Washington State and British Columbia set for record blueberry harvest
May 28, 2014

Bumper blueberry crops are expected in Washington State and British Colombia this season, due to good weather conditions and a desire to meet an ever-increasing demand for the healthly fruit.blueberry-cartons-_-ffp-300x300

With the harvest just a few weeks away, Washington Blueberry Commission president Alan Schreiber said although it is too early to be certain, he predicts around 90 million pounds of blueberries will be grown this year, up 10 million pounds from last year.

“It’s early to say much, and it involves speculation, but assuming Western Washington comes through with a decent pollination season, we could have a bumper crop this year,” Schreiber told www.freshfruitportal.com.

Around 40%of the state’s total blueberry production comes from farms located in the east, which has benefitted from almost perfect weather over the last couple of months. This should allow for the blueberries to be picked sooner than normal

“We’ve had near ideal conditions in Eastern Washington. I’d say we’re probably two or three days early,” Schreiber added.

The season is also coming along nicely further up the West Coast of North America in British Colombia (BC). Although BC Blueberry Council executive director Debbie Etsell also remains cautious with her expectations, she is also relatively confident for a record level of production this season.

“We’re in bloom right now, so it’s hard for us to say. There’s still quite a bit of time for things to happen,” Etsell said.

“But at the moment it looks like we’re going to have a larger crop. Last year was 120 million pounds, and we expect this year to be higher than that.”

Washington and British Colombia are two of the largest blueberry growing regions in North America, and have been steadily increasing their production over the last few years.

Washington’s total crop grew by 31% from 2011 to 2013, while British Colombia grew by 26% over the same period.

Much of this increase is due to consumers’ ever-growing appetite for blueberries, which have gained an excellent reputation as the go-to health fruit for many.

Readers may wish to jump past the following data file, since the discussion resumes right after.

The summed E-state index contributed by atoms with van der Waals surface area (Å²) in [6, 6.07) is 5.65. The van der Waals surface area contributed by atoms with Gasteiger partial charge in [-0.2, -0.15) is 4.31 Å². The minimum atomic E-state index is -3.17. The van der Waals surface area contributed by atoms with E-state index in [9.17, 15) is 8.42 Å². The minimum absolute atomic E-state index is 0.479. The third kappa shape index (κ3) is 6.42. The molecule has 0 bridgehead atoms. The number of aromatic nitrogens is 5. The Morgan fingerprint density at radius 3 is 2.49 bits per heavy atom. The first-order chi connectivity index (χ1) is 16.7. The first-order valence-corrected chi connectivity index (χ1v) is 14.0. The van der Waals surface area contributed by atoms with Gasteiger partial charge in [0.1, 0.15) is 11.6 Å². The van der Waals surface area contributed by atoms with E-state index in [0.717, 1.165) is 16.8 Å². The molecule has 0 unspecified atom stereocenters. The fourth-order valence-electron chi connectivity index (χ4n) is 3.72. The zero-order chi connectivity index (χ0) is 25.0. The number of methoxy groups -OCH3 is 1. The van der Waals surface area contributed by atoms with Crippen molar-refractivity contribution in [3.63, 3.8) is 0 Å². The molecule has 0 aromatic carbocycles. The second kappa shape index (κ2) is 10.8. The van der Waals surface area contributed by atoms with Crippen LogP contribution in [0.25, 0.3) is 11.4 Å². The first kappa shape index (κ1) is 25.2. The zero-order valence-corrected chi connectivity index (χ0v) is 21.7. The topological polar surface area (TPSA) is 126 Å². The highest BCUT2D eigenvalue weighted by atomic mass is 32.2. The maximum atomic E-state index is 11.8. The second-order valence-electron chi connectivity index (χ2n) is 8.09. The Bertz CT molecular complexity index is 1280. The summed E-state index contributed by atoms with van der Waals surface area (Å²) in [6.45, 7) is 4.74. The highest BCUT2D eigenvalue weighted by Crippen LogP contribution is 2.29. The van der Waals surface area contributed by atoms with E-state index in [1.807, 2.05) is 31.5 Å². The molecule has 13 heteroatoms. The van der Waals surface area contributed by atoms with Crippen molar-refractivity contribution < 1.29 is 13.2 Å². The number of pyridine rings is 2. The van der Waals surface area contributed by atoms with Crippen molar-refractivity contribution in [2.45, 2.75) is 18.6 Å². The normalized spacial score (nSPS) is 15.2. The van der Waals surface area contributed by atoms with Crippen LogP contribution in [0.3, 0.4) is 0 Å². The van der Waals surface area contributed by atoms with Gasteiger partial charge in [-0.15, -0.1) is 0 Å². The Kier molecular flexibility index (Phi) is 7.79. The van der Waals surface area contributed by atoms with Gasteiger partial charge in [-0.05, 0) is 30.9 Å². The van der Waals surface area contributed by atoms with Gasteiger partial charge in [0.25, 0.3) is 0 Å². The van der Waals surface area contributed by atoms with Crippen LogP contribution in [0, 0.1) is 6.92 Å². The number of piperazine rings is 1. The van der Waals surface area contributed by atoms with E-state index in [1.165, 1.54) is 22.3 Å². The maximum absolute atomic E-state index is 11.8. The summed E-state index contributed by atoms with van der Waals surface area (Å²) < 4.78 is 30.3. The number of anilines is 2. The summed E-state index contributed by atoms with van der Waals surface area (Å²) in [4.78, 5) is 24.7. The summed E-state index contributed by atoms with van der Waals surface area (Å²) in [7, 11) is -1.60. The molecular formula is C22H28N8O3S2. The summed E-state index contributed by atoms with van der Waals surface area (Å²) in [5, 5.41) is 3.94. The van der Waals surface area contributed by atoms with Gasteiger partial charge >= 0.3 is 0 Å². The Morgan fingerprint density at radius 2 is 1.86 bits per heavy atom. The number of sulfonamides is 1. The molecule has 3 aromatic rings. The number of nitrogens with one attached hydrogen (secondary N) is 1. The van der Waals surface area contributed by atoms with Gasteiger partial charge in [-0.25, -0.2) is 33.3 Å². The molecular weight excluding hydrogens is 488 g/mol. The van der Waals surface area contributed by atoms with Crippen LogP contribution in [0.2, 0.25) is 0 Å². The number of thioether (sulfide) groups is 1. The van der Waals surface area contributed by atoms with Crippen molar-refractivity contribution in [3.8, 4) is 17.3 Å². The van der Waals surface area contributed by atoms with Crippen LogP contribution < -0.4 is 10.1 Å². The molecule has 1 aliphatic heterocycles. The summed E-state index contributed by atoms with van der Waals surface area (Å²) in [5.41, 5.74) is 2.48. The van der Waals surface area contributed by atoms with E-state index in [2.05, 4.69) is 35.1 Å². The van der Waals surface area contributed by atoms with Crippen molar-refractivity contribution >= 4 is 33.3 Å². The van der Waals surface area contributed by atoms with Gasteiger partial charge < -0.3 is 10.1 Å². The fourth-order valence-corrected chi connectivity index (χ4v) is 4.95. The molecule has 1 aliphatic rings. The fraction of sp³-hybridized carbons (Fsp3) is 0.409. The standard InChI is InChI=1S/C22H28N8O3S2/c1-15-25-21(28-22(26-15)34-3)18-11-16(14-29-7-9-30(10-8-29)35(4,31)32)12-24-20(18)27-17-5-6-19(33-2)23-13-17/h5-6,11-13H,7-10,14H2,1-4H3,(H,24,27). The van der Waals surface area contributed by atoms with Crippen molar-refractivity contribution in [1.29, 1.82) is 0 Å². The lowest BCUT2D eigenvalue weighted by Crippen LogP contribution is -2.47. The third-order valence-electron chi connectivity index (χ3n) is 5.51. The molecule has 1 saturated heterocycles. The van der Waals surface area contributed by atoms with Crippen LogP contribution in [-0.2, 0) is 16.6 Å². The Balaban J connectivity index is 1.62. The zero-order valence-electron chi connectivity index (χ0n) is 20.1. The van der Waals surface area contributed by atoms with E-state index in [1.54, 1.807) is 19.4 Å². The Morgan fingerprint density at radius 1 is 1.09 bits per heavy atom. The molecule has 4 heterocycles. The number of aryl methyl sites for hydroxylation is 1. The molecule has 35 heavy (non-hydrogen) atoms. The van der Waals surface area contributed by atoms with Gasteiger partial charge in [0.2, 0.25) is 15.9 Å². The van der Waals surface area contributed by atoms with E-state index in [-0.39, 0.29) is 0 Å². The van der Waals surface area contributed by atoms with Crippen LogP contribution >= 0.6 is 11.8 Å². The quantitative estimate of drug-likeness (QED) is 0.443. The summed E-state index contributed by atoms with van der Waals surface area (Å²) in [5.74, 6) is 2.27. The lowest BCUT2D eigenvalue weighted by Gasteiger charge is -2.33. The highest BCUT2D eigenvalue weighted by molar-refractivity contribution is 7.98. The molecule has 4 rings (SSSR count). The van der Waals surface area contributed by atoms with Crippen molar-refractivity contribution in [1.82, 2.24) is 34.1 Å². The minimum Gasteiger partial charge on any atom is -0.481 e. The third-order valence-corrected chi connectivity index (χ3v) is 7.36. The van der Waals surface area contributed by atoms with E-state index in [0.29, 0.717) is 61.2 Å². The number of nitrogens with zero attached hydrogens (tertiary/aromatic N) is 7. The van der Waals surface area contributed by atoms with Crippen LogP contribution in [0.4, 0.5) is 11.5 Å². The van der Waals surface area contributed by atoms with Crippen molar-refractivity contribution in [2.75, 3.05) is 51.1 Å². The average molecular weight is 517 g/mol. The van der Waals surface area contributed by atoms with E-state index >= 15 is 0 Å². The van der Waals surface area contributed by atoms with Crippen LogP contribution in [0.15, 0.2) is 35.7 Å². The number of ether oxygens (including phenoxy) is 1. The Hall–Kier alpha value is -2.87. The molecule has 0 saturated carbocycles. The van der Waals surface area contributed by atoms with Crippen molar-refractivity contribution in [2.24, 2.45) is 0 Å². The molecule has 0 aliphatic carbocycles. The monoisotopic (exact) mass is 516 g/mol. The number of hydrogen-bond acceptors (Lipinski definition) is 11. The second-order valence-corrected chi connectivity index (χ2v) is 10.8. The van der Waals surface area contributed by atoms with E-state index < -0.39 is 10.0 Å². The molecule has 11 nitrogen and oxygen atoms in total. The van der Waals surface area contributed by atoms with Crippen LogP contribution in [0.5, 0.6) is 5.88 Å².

Despite the fruit’s soaring popularity throughout the world, there have been some concerns of overproduction in the industry.

Etsell seems relatively optimistic that growers in BC should not encounter any major problems, but she does have a couple of reservations about the global market due to more and more blueberries being grown throughout the world.

“There’s definitely interest and demand, but as we all know the global production is increasing as well. But there are markets, definitely.”

These concerns are not shared by Schreiber, however, who seems confident there will be plenty of demand for the berries.blueberry-cartons-_-ffp-300x300

“Demand is keeping pace with our increased production. There seems to be a demand and appetite for everything we can produce,” he said.

Throughout other parts of the U.S., the coming blueberry season looks as though there should not be any major problems with production. US Highbush Blueberry Council executive director Mark Villata said that apart from a few issues with the drought in California, weather conditions have been favorable.

“Overall it seems that weather has been positive, the berries came through the winter in good shape,” Villata said.

“There have been some concerns in California where they had some drought conditions, but we hear there will be enough water. So they should get through the harvest season in good shape. It looks like it will be another good year.”

Washington organic blueberries

In the state of Washington, Schreiber claims an impressive 75% of total fresh blueberry production is organic, much higher than industry averages.

This puts the state’s blueberry growers in an excellent position going into the market this season, as U.S. consumers’ appetite for organic produce continues to soar. A recent survey from the Organic Trade Association reported that the U.S. organic fruit and vegetable market has just reached a staggering US$35.1 billion.

One of the leading organic blueberry producers in the state is Rainier Fruit Company, which is expecting around 7 million pounds of the fruit this season. The company’s organic fruit and blueberries sales manager Blake Belknap explained that the climate in parts of the region is particularly favorable for growing organic fruit.

“Eastern Washington isn’t very humid, there aren’t many pests like there would be in other states. So because it’s so dry we don’t have the pest pressure, and can grow organic blueberries better. Some of the newer varieties help too,” Belknap said.

Fresh Fruit Portal